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Cerebrospinal Fluid Leaks

Before we discuss treatment of cerebrospinal fluid rhinorrhea and sinus/anterior skull base defects we will need to review some definitions:

  • Cerebrospinal fluid (CSF) leak - Extravasation of the fluid normally contained in the ventricles of the brain, the subarachnoid space and the central canal of the spinal cord through a hole in the lining of the brain or spinal cord (meninges). Within the realm of rhinology and endoscopic sinus surgery, CSF leak generally refers to watery, clear nasal drainage coming through a defect of the cranial base and meninges associated with the frontal, ethmoid or sphenoid sinuses. Likewise, a rhinologist-endoscopic sinus surgeon encounters meningoencephaloceles protruding through cranial defects in the frontal, ethmoid and sphenoid sinuses.
  • Meningoencephalocele Protrusion of the brain and its lining (meninges) through a hole in the cranium.
  • Meningocele - Protrusion of the lining of the brain (meninges) and cerebrospinal fluid through a hole in the cranium.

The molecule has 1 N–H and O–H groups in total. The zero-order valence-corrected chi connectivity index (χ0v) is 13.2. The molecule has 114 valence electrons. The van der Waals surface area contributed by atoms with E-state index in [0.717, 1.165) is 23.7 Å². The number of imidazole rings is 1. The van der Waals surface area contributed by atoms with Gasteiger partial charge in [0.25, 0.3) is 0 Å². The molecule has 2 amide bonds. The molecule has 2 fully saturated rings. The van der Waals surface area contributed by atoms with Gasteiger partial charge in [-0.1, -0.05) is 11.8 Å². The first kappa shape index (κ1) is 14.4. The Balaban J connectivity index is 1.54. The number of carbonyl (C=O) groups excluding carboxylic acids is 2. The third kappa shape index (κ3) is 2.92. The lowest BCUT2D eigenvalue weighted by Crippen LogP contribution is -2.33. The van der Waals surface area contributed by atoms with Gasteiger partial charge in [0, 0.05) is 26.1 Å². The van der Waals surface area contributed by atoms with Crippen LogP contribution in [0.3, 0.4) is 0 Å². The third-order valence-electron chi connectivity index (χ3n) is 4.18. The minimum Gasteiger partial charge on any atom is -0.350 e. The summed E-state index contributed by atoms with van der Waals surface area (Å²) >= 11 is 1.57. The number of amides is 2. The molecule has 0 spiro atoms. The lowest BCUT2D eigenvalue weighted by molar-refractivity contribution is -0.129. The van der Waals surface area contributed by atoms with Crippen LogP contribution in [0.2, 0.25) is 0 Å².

Two decades ago, cerebrospinal fluid (CSF) leaks, meningoencephaloceles and meningoceles involving the paranasal sinuses or nasal cavity were often managed through external (scalp) incisions and craniotomies (opening the bone of the skull with a saw). The introduction of nasal endoscopes and specialized endoscopic sinus and skull base instrumentation allows successful treatment of many of these anterior skull base lesions through the nose, thereby avoiding any incisions on the face and scalp. During an endoscopic repair of a cerebrospinal fluid leak (cerebrospinal fluid rhinorrhea) the surgeon clearly visualizes the leak from below and places a secure multilayer graft (usually readily harvested from the patient’s internal nasal tissues) to seal the leak. The endoscopic approach affords decreased patient discomfort, shorter hospitalization and in many cases, increased visualization for the surgeon during the procedure and during post-operative follow-up or surveillance. Treatment of these lesions via an endoscopic approach requires specialized training of the surgeon and operating room staff familiarity with dedicated endoscopic skull base instruments and computerized surgical navigation.

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